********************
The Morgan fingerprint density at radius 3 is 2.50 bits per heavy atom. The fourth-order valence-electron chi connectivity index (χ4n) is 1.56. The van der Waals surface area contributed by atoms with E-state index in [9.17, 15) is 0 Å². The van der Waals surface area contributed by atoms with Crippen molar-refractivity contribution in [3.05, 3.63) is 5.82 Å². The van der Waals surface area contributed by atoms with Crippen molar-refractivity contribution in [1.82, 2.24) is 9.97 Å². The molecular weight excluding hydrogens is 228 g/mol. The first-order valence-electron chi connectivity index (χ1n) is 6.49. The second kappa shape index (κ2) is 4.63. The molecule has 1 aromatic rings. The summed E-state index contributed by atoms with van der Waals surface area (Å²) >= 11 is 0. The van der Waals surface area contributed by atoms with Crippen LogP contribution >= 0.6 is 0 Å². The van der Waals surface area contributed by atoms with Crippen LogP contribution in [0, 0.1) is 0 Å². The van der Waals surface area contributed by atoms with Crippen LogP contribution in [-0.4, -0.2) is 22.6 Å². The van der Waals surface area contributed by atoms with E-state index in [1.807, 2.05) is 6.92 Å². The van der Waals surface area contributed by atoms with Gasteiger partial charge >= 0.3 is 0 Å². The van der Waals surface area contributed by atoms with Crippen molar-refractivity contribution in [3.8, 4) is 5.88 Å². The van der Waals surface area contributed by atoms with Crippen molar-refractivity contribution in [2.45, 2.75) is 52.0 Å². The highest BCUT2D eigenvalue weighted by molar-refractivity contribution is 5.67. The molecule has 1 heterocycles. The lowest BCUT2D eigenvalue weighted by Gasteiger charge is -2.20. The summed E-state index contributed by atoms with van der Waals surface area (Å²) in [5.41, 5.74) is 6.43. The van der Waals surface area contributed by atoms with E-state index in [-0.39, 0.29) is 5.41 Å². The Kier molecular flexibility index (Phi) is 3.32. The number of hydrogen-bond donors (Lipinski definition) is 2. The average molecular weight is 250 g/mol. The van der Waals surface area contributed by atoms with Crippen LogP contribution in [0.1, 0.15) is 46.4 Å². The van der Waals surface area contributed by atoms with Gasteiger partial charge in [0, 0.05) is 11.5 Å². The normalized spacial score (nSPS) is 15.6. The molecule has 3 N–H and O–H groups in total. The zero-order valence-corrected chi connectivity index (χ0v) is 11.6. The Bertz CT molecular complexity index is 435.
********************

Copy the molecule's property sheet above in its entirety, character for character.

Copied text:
The Morgan fingerprint density at radius 3 is 2.50 bits per heavy atom. The fourth-order valence-electron chi connectivity index (χ4n) is 1.56. The van der Waals surface area contributed by atoms with E-state index in [9.17, 15) is 0 Å². The van der Waals surface area contributed by atoms with Crippen molar-refractivity contribution in [3.05, 3.63) is 5.82 Å². The van der Waals surface area contributed by atoms with Crippen molar-refractivity contribution in [1.82, 2.24) is 9.97 Å². The molecular weight excluding hydrogens is 228 g/mol. The first-order valence-electron chi connectivity index (χ1n) is 6.49. The second kappa shape index (κ2) is 4.63. The molecule has 1 aromatic rings. The summed E-state index contributed by atoms with van der Waals surface area (Å²) >= 11 is 0. The van der Waals surface area contributed by atoms with Crippen LogP contribution >= 0.6 is 0 Å². The van der Waals surface area contributed by atoms with Crippen LogP contribution in [0, 0.1) is 0 Å². The van der Waals surface area contributed by atoms with Crippen LogP contribution in [-0.4, -0.2) is 22.6 Å². The van der Waals surface area contributed by atoms with E-state index in [1.807, 2.05) is 6.92 Å². The van der Waals surface area contributed by atoms with Gasteiger partial charge >= 0.3 is 0 Å². The van der Waals surface area contributed by atoms with Crippen molar-refractivity contribution in [3.8, 4) is 5.88 Å². The van der Waals surface area contributed by atoms with Crippen molar-refractivity contribution in [2.45, 2.75) is 52.0 Å². The highest BCUT2D eigenvalue weighted by molar-refractivity contribution is 5.67. The molecule has 1 heterocycles. The lowest BCUT2D eigenvalue weighted by Gasteiger charge is -2.20. The summed E-state index contributed by atoms with van der Waals surface area (Å²) in [5.41, 5.74) is 6.43. The van der Waals surface area contributed by atoms with E-state index in [-0.39, 0.29) is 5.41 Å². The Kier molecular flexibility index (Phi) is 3.32. The number of hydrogen-bond donors (Lipinski definition) is 2. The average molecular weight is 250 g/mol. The van der Waals surface area contributed by atoms with Crippen LogP contribution in [0.1, 0.15) is 46.4 Å². The van der Waals surface area contributed by atoms with Gasteiger partial charge in [0, 0.05) is 11.5 Å². The normalized spacial score (nSPS) is 15.6. The molecule has 3 N–H and O–H groups in total. The zero-order valence-corrected chi connectivity index (χ0v) is 11.6. The Bertz CT molecular complexity index is 435.